Fijian Prime Minister Frank Bainimarama, presiding at the two-week talks in Bonn, said the outcome "underscores the importance of keeping the momentum and of holding the spirit and vision of our Paris Agreement."
Delegates agreed to launch a process in 2018 to start reviewing existing plans to limit greenhouse gas emissions as part of a long-term effort to ratchet up ambition. It would be called the "Talanoa Dialogue, after a Fijian word for story-telling and sharing experiences.
And they made progress to draft a detailed rule book for the 2015 Paris agreement, which seeks to end the fossil fuel era this century, at the meeting in Bonn that ran overnight beyond a planned ending on Friday.
Many delegates said the work needed to go faster.
"Right now we're moving at a brisk walk, so all countries will need to really pick up the pace from here," said Jose Sarney Filho, Brazil's minister for the environment.
Gebru Jember Endalew of Ethiopia, who leads the group of least developed countries, also said "many areas of work are still lagging behind", despite steps forward in Bonn.
The Paris pact aims to limit a rise in average world temperatures to "well below" two degrees Celsius (3.6 degrees Fahrenheit) above pre-industrial times, ideally 1.5 (5.4F) to limit more droughts, floods, heatwaves and rising sea levels.
But existing policies are on track to cause a rise of about three degrees (5.4F) by 2100. The Talanoa Dialogue would be a step towards tighter policies.
The Bonn meeting was under the shadow of Trump's decision in June to withdraw from the Paris accord and instead promote the coal and oil industry. Trump doubts that man-made emissions are the prime cause of rising temperatures.
No other nations have followed suit and even nations whose economies depend on fossil fuels have rallied around.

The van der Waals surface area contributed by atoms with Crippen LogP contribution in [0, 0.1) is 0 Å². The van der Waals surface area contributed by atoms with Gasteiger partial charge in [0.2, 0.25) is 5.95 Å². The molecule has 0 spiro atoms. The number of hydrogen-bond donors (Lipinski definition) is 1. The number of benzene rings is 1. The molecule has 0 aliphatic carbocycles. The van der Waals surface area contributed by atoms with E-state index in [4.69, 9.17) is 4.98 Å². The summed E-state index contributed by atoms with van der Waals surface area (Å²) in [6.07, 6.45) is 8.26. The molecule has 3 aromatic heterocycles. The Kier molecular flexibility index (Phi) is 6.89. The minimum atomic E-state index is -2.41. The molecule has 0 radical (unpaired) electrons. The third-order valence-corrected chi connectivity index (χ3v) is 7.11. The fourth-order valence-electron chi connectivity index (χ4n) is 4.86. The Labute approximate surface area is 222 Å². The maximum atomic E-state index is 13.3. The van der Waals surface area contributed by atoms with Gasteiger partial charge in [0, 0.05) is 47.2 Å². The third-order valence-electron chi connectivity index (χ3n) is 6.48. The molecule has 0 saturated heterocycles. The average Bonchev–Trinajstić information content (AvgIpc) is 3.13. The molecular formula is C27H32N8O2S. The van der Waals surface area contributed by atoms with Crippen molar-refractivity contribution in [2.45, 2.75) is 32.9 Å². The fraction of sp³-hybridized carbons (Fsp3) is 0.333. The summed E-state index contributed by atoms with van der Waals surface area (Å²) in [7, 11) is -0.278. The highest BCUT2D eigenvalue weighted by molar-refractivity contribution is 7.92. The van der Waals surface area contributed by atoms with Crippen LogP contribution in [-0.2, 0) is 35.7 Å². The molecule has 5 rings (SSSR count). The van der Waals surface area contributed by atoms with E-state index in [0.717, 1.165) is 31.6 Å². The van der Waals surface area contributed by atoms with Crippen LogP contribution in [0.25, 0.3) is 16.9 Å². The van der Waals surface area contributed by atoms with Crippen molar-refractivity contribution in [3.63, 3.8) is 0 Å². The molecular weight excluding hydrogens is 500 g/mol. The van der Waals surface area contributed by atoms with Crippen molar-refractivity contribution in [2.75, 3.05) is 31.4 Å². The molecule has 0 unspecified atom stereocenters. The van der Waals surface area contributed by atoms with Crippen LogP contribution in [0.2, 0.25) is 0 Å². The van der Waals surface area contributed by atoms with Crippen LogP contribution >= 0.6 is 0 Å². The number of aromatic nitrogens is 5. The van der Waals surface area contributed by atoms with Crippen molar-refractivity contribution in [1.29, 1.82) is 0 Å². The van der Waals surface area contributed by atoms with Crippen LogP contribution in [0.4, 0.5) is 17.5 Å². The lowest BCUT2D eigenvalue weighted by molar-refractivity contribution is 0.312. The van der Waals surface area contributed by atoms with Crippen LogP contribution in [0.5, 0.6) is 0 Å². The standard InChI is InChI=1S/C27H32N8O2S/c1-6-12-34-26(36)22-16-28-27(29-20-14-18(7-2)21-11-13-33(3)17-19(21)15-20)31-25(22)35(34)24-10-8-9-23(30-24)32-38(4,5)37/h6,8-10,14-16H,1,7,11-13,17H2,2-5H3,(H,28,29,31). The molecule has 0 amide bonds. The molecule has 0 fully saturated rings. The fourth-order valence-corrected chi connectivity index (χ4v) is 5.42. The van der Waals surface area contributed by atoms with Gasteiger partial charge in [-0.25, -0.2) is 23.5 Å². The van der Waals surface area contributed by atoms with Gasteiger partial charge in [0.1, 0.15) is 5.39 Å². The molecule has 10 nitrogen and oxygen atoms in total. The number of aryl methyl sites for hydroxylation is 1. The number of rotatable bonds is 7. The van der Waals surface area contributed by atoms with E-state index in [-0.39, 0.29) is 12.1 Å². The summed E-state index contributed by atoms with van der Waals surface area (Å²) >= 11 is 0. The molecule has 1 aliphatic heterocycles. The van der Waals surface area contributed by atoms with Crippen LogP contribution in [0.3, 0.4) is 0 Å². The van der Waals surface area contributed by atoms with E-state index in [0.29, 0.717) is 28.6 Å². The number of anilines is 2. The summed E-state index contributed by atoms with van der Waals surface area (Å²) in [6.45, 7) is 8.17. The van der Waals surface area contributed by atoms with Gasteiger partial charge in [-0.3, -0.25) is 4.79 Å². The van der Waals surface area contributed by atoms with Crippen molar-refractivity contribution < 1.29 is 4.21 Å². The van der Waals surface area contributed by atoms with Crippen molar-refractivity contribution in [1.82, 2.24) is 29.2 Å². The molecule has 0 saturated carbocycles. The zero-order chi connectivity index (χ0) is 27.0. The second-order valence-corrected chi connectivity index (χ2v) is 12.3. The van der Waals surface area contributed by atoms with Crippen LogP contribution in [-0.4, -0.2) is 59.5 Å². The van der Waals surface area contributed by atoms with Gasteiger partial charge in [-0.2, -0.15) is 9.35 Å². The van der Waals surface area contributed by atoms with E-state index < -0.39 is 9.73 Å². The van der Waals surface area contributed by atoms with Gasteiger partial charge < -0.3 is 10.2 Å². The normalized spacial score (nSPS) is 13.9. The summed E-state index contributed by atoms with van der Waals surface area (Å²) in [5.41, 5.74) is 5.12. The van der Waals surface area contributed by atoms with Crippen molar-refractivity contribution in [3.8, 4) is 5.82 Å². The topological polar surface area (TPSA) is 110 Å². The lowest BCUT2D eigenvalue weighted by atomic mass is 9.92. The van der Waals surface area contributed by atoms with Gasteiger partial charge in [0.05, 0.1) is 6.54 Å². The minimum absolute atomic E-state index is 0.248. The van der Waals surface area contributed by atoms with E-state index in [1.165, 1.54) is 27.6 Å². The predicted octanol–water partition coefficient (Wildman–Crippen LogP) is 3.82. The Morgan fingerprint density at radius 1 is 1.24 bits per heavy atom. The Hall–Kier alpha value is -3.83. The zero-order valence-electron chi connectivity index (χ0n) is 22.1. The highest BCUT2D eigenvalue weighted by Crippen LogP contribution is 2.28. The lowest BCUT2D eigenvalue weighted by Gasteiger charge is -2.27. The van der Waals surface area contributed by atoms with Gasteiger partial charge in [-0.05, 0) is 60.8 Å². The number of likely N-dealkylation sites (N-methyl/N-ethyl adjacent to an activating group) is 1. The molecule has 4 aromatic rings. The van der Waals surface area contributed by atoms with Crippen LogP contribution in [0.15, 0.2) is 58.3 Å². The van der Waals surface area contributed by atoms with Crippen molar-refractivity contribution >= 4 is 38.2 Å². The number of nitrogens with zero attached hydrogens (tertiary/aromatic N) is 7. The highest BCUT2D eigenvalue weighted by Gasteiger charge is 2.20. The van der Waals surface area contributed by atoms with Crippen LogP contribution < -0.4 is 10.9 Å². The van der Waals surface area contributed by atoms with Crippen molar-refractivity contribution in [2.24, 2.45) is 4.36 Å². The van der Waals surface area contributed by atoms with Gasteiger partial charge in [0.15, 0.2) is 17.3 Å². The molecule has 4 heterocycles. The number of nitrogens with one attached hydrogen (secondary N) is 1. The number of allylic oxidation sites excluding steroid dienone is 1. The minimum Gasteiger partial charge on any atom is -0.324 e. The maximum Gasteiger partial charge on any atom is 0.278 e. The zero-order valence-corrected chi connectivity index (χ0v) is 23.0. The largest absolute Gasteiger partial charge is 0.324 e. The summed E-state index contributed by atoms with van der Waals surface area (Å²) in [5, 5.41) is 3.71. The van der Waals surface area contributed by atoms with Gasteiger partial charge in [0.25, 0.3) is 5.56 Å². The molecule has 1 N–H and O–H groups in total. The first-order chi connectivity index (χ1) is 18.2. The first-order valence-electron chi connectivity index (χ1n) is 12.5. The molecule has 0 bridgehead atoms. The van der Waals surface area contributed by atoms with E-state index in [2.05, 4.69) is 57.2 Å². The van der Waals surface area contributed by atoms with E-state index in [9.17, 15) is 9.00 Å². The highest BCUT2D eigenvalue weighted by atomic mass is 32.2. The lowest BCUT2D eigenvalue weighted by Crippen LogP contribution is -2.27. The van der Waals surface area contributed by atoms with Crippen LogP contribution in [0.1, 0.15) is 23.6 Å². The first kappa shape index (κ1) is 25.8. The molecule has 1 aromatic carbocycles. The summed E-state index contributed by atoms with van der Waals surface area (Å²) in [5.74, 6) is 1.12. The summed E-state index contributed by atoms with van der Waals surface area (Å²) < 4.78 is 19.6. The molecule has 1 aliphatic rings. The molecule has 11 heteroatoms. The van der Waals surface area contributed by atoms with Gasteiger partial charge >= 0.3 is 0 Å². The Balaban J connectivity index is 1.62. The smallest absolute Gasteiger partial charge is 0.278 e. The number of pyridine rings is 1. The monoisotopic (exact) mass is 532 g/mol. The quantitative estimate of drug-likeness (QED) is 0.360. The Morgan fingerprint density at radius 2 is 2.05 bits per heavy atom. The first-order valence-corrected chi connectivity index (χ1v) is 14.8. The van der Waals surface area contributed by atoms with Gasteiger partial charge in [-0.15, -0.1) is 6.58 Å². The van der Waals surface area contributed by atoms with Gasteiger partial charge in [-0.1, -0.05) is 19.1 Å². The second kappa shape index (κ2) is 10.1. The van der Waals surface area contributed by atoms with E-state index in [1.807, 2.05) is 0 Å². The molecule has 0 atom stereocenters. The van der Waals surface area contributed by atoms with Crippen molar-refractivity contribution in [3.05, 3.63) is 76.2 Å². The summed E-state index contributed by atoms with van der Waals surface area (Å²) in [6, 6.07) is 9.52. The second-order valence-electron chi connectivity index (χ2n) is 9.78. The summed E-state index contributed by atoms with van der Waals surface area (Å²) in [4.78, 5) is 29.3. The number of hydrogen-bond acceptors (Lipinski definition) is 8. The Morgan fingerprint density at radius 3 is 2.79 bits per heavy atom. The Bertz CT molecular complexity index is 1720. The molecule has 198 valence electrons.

"Everyone got together and said 'we have to protect the world. We have to protect the Paris Agreement'. Countries are moving forward," United Arab Emirates Climate Minister Thani Ahmed Al Zeyoudi told Reuters.
One senior European diplomat said Trump's decision had "sedated" the talks into a numbed sense of unity, avoiding major confrontations to underscore that the main faultline on policy was between Trump and the rest of the world.
Washington retains its place in the talks for now because the Paris pact stipulates that no country can formally pull out before November 2020.
The fossil fuel industry was very much under the spotlight during the talks. The U.S. administration's only event in Bonn was to promote coal, which jarred with many other nations who wanted talks to focus on renewable energies.
In seeming defiance, 20 countries and two U.S. states joined an international alliance to phase out coal from power generation before 2030.
Environmental groups said the outcome in Bonn was a step in the right direction, but many issues needed to be resolved over the next year, including financial support for developing nations who want to cut emissions and for adaptation.
(Editing by Muralikumar Anantharaman)"